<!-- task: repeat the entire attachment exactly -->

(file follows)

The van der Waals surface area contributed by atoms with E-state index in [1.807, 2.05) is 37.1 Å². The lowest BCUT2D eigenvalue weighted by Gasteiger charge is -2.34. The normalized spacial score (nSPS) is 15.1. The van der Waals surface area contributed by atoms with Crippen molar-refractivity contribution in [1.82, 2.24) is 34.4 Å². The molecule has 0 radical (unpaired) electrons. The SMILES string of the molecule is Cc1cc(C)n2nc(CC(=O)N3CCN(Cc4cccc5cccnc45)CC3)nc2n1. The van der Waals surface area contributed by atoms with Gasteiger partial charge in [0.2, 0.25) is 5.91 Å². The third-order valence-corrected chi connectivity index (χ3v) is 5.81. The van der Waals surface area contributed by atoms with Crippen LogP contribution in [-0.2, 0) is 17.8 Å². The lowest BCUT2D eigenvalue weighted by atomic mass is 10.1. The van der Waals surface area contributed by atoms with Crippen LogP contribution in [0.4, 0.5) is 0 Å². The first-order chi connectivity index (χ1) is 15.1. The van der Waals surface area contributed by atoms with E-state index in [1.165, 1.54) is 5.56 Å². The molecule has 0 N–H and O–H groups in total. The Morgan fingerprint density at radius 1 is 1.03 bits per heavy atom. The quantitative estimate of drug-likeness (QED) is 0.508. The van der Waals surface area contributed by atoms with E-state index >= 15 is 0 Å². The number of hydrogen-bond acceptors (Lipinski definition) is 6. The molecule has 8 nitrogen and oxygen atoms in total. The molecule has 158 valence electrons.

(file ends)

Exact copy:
The van der Waals surface area contributed by atoms with E-state index in [1.807, 2.05) is 37.1 Å². The lowest BCUT2D eigenvalue weighted by Gasteiger charge is -2.34. The normalized spacial score (nSPS) is 15.1. The van der Waals surface area contributed by atoms with Crippen molar-refractivity contribution in [1.82, 2.24) is 34.4 Å². The molecule has 0 radical (unpaired) electrons. The SMILES string of the molecule is Cc1cc(C)n2nc(CC(=O)N3CCN(Cc4cccc5cccnc45)CC3)nc2n1. The van der Waals surface area contributed by atoms with Gasteiger partial charge in [0.2, 0.25) is 5.91 Å². The third-order valence-corrected chi connectivity index (χ3v) is 5.81. The van der Waals surface area contributed by atoms with Crippen LogP contribution in [-0.2, 0) is 17.8 Å². The lowest BCUT2D eigenvalue weighted by atomic mass is 10.1. The van der Waals surface area contributed by atoms with Crippen LogP contribution in [0.4, 0.5) is 0 Å². The first-order chi connectivity index (χ1) is 15.1. The van der Waals surface area contributed by atoms with E-state index in [1.165, 1.54) is 5.56 Å². The molecule has 0 N–H and O–H groups in total. The Morgan fingerprint density at radius 1 is 1.03 bits per heavy atom. The quantitative estimate of drug-likeness (QED) is 0.508. The van der Waals surface area contributed by atoms with E-state index >= 15 is 0 Å². The number of hydrogen-bond acceptors (Lipinski definition) is 6. The molecule has 8 nitrogen and oxygen atoms in total. The molecule has 158 valence electrons.